The Southwestern Historical Quarterly, Volume 63, July 1959 - April, 1960 Page: 350
Southwestern Historical Quarterly
Kendall; his description of the life-saving rains that broke the
drought in August, 1860, will be particularly appreciated by
present-day West Texans. Kendall's widespread knowledge and
journalistic training allow him to draw rich descriptions and to
provide a storehouse of information for those interested in the
story of frontier life in 186o-Texas.
The editor of the current work has done a masterful job in
providing necessary explanations throughout the text. Both the
introduction and footnotes illustrate considerable literary and
research skill. In fact Brown's work could well serve as a model
in thoroughness, completeness, and accuracy for any would-be
editor of letters or memoirs, no matter what the field or period.
His task called for both specific and general knowledge; the fin-
ished product illustrates he has met this standard.
There are some minor criticisms of the volume which can be
noted. It is regrettable for example that Kendall did confine his
remarks so exclusively to the sheep industry; only half a dozen
times in some i 3o pages of letters written in 1860 does he mention
the sectional controversy and his feelings toward it. Too, it is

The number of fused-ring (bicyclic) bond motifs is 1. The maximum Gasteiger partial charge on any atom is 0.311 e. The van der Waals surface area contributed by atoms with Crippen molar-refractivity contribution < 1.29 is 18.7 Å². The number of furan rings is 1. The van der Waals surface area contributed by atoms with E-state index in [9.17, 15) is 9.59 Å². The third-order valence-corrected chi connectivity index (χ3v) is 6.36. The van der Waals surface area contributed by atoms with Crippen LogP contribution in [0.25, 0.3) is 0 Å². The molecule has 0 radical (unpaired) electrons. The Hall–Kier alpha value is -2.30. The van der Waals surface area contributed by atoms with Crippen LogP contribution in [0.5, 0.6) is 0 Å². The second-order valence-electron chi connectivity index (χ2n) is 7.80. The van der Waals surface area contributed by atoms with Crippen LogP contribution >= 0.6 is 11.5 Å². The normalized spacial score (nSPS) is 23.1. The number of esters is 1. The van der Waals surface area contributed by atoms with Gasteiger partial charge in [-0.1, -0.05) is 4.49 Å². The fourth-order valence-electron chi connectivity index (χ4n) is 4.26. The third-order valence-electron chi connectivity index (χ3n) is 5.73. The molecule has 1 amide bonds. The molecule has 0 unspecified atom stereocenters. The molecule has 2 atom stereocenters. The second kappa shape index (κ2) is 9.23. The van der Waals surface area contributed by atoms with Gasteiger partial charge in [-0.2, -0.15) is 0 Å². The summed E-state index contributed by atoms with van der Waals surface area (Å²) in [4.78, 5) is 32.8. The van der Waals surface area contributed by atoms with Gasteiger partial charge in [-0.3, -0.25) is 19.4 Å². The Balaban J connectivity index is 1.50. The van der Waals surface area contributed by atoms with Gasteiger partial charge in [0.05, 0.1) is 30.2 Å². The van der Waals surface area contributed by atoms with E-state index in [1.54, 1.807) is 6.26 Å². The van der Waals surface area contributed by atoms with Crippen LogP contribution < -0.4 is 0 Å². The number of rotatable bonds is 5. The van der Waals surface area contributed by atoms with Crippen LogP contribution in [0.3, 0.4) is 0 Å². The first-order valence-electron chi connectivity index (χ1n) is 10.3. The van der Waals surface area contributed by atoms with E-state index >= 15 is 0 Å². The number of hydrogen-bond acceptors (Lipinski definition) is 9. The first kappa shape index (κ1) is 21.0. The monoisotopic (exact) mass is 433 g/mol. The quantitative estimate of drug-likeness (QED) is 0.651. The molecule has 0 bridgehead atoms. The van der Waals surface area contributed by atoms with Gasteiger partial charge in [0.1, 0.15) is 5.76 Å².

unfortunate that the editor did not include letters written during
the war itself; these would have provided some information on
life in Confederate Texas.
In the main, however, this is a worthwhile book and will prove
indispensable for the historian of sheep husbandry in the Amer-
ican West. The University of Illinois Press is to be congratulated
on this real contribution to frontier literature.
RALPH A. WOOSTER
Lamar State College of Technology
The West Is for Us: The Reminiscences of Mary A. Blankenship.
Edited by Seymour V. Connor. Introduction and illustrations
by Mrs. Doyle Thornhill. Lubbock (West Texas Museum
Association), 1958. Pp. 125. Illustrations, index.
The West Is for Us is the story of a Texas couple "whose life
literally began when they stepped onto the Caprock and into a
new world, leaving the East behind them, grateful for the promise
of the Plains." The story begins in 1901o, when a young Erath
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Texas State Historical Association. The Southwestern Historical Quarterly, Volume 63, July 1959 - April, 1960, periodical, 1960; Austin, Texas. (texashistory.unt.edu/ark:/67531/metapth101186/m1/426/ocr/: accessed October 25, 2016), University of North Texas Libraries, The Portal to Texas History, texashistory.unt.edu; crediting Texas State Historical Association.